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December 7th, 2007
Engineers build "smart" pills for drug delivery
Drug delivery methods have made great improvements in both ease of use and efficiency over the last several years. Slow-dissolving tablets, plastic coatings and now techniques that use nanotechnology have all allowed medicines to be delivered to specific tissues at specific doses and times.
These drug delivery methods range from oral pills to miniaturized targeted devices with control over the release of drugs. These tools serve as great aids in delivering drugs, spatially in providing high anatomic specificity, lower dosages and sustained doses with minimal fluctuations.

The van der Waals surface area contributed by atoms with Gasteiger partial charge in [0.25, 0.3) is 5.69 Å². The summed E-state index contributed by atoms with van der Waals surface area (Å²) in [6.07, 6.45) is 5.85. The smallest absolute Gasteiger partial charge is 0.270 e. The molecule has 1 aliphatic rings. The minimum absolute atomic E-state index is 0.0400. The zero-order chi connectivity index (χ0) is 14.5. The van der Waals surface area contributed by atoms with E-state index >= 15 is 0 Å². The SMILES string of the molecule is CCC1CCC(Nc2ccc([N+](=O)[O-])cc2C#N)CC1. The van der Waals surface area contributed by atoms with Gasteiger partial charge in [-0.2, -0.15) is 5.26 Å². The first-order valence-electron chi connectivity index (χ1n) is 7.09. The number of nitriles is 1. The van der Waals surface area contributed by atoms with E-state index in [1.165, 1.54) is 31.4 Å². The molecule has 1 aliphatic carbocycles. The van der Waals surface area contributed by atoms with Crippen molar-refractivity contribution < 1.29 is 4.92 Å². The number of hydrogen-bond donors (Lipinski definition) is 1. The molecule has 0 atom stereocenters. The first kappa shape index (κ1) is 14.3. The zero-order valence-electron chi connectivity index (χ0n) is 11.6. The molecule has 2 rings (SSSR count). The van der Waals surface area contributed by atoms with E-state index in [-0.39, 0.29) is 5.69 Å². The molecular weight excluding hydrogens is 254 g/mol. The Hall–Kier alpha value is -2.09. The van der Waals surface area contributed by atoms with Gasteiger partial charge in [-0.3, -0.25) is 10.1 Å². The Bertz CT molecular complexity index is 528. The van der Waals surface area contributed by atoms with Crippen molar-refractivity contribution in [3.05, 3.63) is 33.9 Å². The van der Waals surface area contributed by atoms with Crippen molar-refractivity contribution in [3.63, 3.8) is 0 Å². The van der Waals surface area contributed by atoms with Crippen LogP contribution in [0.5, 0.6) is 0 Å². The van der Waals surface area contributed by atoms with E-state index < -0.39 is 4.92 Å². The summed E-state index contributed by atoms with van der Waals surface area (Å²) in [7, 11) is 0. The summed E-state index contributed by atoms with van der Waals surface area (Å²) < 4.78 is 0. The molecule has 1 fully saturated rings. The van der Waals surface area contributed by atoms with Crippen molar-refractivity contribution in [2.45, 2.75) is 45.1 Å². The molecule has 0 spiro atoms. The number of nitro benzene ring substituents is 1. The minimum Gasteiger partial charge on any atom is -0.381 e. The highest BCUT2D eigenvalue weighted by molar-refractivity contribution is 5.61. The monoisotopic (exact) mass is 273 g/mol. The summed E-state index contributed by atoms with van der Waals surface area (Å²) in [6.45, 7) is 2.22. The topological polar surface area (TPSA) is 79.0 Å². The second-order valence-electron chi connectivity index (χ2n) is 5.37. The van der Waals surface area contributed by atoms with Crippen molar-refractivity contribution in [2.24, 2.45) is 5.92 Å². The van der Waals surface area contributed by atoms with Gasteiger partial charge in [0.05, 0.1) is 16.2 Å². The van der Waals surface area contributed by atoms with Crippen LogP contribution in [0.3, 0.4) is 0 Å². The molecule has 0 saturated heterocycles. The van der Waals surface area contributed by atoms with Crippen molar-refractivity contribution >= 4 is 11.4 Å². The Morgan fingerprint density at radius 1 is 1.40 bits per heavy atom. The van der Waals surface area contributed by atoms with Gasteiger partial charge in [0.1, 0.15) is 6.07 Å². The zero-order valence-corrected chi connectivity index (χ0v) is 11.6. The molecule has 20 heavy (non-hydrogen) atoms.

Recently, scientists have developed ways to improve these models to be "smart" systems that possess the ability to cater to each patients' needs. Such smart drug delivery systems could revolutionize the pharmaceutical industry, but to do so they must be ready for mass production. For example, they should be manufactured inexpensively, loaded easily with drugs, delivered with minimal trauma and be easily tracked, programmed and controlled.
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